Reintroduction of evidentiary breath alcohol testing
The prosecution of people accused of driving under the influence (DUI) of alcohol will become effective and quicker once evidentiary breath alcohol testing (EBAT) is reintroduced on 1 August 2016.
Alcohol plays a causal role in a large proportion of fatal crashes in the Western Cape. Many motorists continue to drink and drive despite repeated warnings by traffic authorities that alcohol and roads don’t mix. Drivers who continue to risk their lives and the lives of other citizens heedlessly, who destroy taxpayer-funded infrastructure, and who take policing resources away from attending to other crimes are reminded that unlike blood alcohol testing, EBAT results are immediate.
EBAT uses a machine which can read how much alcohol is in a person’s breath. It is called “evidentiary” because the reading can be used as evidence in the prosecution of offenders and is accepted by the courts for this purpose. In order for the information from an EBAT test to be admissible as evidence in a prosecution, the EBAT machine, the people who operate it, and the testing conditions must all meet a specific set of legal requirements. Western Cape provincial traffic officers using this equipment received training at the Gene Louw Traffic College, and meet all requirements.
This means that persons suspected of driving under the influence who are below the legal limit can be released immediately. Persons arrested on suspicion of driving under the influence may be detained for some time, often overnight or until the end of a weekend. In the previous system, because of the long delays in obtaining the results of blood tests, such persons will then face a long period of legal uncertainty while the blood test is being processed, often six months or more. By contrast, because the results of an EBAT test are instant, the case can be dealt with swiftly and efficiently. The immediate release of the innocent and the swift conclusion of cases for the guilty are the main reasons why EBAT has serviced the interests of DUI cases with such distinction all over the world.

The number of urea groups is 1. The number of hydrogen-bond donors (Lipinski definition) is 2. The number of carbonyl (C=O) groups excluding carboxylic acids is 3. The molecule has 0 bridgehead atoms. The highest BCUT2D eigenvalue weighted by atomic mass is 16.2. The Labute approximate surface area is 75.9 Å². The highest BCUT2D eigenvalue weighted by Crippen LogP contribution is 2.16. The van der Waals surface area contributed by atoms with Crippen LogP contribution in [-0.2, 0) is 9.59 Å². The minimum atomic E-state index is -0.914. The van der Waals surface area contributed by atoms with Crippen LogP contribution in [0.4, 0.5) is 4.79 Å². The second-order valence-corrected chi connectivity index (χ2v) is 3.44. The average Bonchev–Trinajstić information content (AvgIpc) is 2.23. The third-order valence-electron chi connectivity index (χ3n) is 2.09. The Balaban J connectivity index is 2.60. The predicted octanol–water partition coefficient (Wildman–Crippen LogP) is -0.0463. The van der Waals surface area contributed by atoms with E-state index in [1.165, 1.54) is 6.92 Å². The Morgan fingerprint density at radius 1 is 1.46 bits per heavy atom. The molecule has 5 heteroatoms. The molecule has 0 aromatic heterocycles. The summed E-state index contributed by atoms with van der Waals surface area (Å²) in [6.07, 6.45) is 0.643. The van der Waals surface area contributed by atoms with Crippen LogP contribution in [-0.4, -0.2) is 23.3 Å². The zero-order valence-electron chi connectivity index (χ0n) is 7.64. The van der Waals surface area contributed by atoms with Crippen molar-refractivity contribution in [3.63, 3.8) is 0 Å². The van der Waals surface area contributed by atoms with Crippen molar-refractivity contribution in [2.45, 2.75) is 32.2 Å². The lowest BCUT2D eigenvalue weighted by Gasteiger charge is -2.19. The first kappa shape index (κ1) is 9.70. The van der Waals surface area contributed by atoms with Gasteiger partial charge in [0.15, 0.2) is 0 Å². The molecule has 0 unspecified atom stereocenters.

Provincial Traffic Services will continue to work around the clock to help create safer, booze-free roads. In the Western Cape, traffic officers are out on the roads 24/7, ready to test drivers who are suspected of driving under the influence of alcohol, and to arrest them if necessary. During weekend alcohol blitz operations this year, Provincial Traffic Services have made 779 DUI arrests. The most DUI arrests were recorded during the holiday weekends in April.
The Department of Transport and Public Works has spent many long hours with the National Prosecuting Authority and other role players to ensure that all the legal requirements are met to reintroduce EBAT equipment at our SHADOW (Safely Home Anti-drink Driving Operational Room) Centre in Athlone. This will enable the swift processing and prosecution of people driving under the influence of alcohol.
Driving under the influence can cost you time in prison, legal fees, fines, your job, your licence and possibly your life. If you decide to drink and drive, traffic officers are waiting for you. Make another plan, and don’t drink and drive. Let’s work together to make driving under the influence a thing of the past.
Read more about EBAT online.